FOURTEEN diocesan bishops were present at the vote on a wrecking
amendment to the Marriage (Same Sex Couples) Bill on Tuesday night,
the largest number to attend a vote in recent times.
Of the 14, nine voted for Lord Dear's wrecking amendment to deny
the Bill a second reading. Five abstained. The nine were: the
Archbishop of Canterbury and the Bishops of Bristol, Birmingham,
Chester, Coventry, Exeter, Hereford, London, and Winchester. The
Bishops of Derby, Guildford, Leicester, Norwich, and St Edmundsbury
& Ipswich abstained.
The amendment was rejected in the House of Lords by 390 votes to
148. Several Christian Peers spoke in favour of the Bill. Lord
Black of Brentwood, a Christian in a civil partnership, said: "I
support it because I am a Christian and I believe we are all equal
in the eyes of God, and should be so under man's laws."
On Monday, the Archbishop of Canterbury said that the Marriage
(Same Sex Couples) Bill would see marriage "abolished, redefined
Speaking on the first day of the Second Reading of the Bill in
the House of Lords, Archbishop Welby warned: "The concept of
marriage as a normative place for procreation is lost. The idea of
a marriage as covenant is diminshed. The family in its normal
sense, predating the state and as our base community of society . .
. is weakened."
He expressed "sadness and sorrow" for the Church's "considerable
failure" to serve the LGBT communities "in the way it should". He
suggested that Bill could have introduced, alongside traditional
marriage, "a new and valued institution . . . for same gender
relationships, which I would personally strongly support to
strengthen us all". Instead it "weakens what exists and replaces it
with less good option that is neither equal nor effective".
Archbishop Welby concluded: "This is not, at heart, a faith
issue; it is about the general social good. And so with much regret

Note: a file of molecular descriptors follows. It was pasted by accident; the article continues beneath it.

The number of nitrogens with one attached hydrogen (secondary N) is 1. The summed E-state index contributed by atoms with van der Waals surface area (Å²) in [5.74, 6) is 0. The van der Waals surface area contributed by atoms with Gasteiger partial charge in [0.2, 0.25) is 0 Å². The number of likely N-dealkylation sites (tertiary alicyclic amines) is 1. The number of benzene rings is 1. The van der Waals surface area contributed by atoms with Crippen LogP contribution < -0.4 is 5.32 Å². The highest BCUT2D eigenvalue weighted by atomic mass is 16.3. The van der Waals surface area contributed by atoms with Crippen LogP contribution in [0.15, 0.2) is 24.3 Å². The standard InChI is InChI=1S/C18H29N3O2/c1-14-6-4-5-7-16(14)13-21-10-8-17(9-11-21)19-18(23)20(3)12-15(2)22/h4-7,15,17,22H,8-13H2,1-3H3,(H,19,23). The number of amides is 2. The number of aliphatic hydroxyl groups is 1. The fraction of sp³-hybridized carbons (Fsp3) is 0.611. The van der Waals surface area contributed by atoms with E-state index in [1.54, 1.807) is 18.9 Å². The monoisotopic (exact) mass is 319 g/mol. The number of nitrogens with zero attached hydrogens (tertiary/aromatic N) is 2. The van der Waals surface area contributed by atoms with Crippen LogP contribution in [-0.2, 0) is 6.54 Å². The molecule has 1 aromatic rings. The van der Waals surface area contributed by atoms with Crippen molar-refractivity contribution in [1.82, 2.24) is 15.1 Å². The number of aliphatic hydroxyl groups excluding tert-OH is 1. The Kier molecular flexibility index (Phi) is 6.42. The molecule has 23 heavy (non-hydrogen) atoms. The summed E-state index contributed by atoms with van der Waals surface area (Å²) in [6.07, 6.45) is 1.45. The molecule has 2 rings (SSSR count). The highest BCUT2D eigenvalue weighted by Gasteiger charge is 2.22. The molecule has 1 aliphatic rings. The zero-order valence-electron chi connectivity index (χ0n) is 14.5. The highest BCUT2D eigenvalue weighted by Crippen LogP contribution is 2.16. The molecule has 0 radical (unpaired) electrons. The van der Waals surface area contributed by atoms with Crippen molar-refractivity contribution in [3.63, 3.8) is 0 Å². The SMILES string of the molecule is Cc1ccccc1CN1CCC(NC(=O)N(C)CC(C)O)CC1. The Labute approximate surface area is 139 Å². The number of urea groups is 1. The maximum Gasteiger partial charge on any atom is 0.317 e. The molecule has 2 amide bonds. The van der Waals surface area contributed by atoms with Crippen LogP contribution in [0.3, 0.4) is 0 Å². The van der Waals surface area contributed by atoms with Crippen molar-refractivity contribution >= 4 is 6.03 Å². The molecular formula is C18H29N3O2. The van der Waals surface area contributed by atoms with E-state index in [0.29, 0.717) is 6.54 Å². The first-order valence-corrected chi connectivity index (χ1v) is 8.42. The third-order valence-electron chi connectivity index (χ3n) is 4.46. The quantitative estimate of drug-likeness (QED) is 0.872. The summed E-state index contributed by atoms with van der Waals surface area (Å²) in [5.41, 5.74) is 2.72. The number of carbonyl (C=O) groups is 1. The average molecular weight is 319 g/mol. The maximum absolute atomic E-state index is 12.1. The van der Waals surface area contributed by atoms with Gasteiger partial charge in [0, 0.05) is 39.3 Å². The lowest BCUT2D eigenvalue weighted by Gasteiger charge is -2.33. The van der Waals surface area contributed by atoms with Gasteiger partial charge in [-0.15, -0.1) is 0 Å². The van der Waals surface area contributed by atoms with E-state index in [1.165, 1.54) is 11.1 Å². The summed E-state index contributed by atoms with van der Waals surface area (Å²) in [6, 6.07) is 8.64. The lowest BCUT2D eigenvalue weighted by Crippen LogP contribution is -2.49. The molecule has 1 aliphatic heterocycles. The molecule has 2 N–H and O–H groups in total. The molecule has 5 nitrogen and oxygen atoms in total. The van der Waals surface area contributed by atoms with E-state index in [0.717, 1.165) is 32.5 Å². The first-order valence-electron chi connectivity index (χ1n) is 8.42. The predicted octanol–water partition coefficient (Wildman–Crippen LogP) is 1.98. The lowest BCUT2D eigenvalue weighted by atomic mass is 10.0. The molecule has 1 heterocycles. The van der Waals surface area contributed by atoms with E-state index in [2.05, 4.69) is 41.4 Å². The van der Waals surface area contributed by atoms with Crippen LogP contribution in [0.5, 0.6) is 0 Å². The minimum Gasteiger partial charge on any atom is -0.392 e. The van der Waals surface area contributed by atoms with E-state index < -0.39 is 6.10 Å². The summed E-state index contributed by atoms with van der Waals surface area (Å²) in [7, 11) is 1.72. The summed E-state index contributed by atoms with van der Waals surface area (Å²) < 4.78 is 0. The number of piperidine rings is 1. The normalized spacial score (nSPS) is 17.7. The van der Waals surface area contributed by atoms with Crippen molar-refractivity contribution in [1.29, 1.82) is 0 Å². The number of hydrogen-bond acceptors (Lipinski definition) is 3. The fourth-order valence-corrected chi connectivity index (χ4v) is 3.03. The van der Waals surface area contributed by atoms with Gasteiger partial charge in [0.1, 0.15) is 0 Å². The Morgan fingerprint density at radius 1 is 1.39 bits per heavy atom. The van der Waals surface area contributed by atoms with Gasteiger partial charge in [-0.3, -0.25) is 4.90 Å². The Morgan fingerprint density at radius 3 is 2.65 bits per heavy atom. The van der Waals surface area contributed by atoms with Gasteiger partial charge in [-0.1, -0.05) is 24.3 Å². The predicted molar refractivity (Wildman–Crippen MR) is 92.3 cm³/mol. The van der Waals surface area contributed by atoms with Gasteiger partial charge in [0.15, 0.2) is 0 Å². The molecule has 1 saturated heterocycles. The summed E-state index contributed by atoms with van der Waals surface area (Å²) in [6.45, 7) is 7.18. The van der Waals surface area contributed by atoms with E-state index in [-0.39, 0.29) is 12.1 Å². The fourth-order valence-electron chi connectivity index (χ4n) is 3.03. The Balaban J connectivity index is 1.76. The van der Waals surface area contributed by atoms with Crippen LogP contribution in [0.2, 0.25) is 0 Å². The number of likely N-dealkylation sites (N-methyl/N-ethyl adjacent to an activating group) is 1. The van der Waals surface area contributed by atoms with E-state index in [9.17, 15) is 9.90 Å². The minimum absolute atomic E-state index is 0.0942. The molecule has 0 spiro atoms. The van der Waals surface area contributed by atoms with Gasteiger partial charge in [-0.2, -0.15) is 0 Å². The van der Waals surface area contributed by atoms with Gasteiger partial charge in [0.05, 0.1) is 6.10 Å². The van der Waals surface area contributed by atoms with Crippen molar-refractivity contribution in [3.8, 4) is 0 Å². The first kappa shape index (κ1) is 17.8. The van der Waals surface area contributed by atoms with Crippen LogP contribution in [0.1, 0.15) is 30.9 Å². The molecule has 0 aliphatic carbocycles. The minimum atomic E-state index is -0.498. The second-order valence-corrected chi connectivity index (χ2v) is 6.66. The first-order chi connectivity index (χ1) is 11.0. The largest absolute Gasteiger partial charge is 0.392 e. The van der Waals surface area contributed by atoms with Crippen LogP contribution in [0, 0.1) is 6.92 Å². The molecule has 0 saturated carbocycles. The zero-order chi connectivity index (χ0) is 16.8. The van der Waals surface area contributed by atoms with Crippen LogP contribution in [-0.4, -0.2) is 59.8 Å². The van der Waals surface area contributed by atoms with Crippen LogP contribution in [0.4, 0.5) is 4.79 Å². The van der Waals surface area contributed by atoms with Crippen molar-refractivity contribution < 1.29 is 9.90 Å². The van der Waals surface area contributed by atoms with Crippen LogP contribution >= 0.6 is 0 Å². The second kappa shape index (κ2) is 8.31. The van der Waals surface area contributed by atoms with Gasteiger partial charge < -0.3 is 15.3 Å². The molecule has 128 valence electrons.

but entire conviction, I cannot support the Bill as it stands".
The Bishops of Chester, Leicester and Exeter also spoke during
the debate, as did Lord Carey, a former Archbishop of Canterbury
and Lord Harries, a former Bishop of Oxford.
Ealier in his speech, Archbishop Welby described comments made
by the Bishop of Salisbury, the Rt Revd Nicholas Holtam
(below), last week in support of gay marriage as a "strong
and welcome contribution".
Bishop Holtam, who does not yet qualify for the House of Lords,
sent a letter last Wednesday in response to a request from Lord
Alli of Norbury, a Muslim who was the first peer to be open about
his homosexuality. It sets out why he is "sympathetic to the
possibility of equal marriage" and has a different view from that
stated in the Church of England's response to the Government's
consultation on the matter (
News, 15 June 2012).
He writes: "The theological debate is properly located in the
Biblical accounts of marriage, which is why so many Christians see
marriage as essentially heterosexual.
"However, Christian morality comes from the mix of Bible,
Christian tradition and our reasoned experience. Sometimes
Christians have had to rethink the priorities of the gospel in the
light of experience. For example, before Wilberforce, Christians
saw slavery as biblical and part of the God-given ordering of
"Similarly in South Africa the Dutch Reformed Church supported
Apartheid because it was biblical and part of the God-given order
of creation. No one now supports either slavery or Apartheid. The
biblical texts have not changed; our interpretation has."
Bishop Holtam first voiced his support for same-sex marriage
last year (
News, 10 February). After a meeting with the Bishop of
Sherborne, Dr Graham Kings, he issued a statement noting that he
and Dr Kings "disagree about the appropriateness of using the word